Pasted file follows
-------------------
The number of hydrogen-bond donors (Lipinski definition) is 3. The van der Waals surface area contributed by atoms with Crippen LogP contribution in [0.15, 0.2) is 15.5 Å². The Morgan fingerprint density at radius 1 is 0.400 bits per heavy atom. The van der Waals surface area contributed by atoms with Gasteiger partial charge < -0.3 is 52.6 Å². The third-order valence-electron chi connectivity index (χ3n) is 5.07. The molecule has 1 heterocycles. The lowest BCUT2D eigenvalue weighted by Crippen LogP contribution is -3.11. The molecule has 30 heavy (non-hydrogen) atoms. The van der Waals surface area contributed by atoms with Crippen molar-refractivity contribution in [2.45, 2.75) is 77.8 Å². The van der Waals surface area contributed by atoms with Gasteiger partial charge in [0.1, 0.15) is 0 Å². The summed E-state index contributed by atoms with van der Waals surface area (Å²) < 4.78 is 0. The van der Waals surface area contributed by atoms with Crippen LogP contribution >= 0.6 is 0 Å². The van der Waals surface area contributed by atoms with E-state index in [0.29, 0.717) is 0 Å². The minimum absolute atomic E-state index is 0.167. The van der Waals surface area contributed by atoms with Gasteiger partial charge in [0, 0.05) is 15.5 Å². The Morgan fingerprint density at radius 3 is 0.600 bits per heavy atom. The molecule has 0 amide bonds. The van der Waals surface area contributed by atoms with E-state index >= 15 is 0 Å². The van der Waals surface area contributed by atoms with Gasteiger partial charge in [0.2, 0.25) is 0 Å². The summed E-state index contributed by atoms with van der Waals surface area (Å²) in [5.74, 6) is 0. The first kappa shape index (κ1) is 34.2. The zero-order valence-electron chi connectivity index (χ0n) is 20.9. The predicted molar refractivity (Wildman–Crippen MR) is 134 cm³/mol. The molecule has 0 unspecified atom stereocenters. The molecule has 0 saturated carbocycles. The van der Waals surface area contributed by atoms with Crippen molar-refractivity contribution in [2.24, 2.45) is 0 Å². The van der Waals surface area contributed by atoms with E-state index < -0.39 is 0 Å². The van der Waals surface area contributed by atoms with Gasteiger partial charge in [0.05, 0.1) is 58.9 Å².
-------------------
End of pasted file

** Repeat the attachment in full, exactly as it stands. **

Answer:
The number of hydrogen-bond donors (Lipinski definition) is 3. The van der Waals surface area contributed by atoms with Crippen LogP contribution in [0.15, 0.2) is 15.5 Å². The Morgan fingerprint density at radius 1 is 0.400 bits per heavy atom. The van der Waals surface area contributed by atoms with Gasteiger partial charge < -0.3 is 52.6 Å². The third-order valence-electron chi connectivity index (χ3n) is 5.07. The molecule has 1 heterocycles. The lowest BCUT2D eigenvalue weighted by Crippen LogP contribution is -3.11. The molecule has 30 heavy (non-hydrogen) atoms. The van der Waals surface area contributed by atoms with Crippen molar-refractivity contribution in [2.45, 2.75) is 77.8 Å². The van der Waals surface area contributed by atoms with Gasteiger partial charge in [0.1, 0.15) is 0 Å². The summed E-state index contributed by atoms with van der Waals surface area (Å²) < 4.78 is 0. The van der Waals surface area contributed by atoms with Crippen LogP contribution >= 0.6 is 0 Å². The van der Waals surface area contributed by atoms with E-state index in [0.29, 0.717) is 0 Å². The minimum absolute atomic E-state index is 0.167. The van der Waals surface area contributed by atoms with Gasteiger partial charge in [0, 0.05) is 15.5 Å². The Morgan fingerprint density at radius 3 is 0.600 bits per heavy atom. The molecule has 0 amide bonds. The van der Waals surface area contributed by atoms with E-state index >= 15 is 0 Å². The van der Waals surface area contributed by atoms with Gasteiger partial charge in [0.2, 0.25) is 0 Å². The summed E-state index contributed by atoms with van der Waals surface area (Å²) in [5.74, 6) is 0. The first kappa shape index (κ1) is 34.2. The zero-order valence-electron chi connectivity index (χ0n) is 20.9. The predicted molar refractivity (Wildman–Crippen MR) is 134 cm³/mol. The molecule has 0 unspecified atom stereocenters. The molecule has 0 saturated carbocycles. The van der Waals surface area contributed by atoms with Crippen molar-refractivity contribution in [2.24, 2.45) is 0 Å². The van der Waals surface area contributed by atoms with E-state index < -0.39 is 0 Å². The van der Waals surface area contributed by atoms with Gasteiger partial charge in [0.05, 0.1) is 58.9 Å².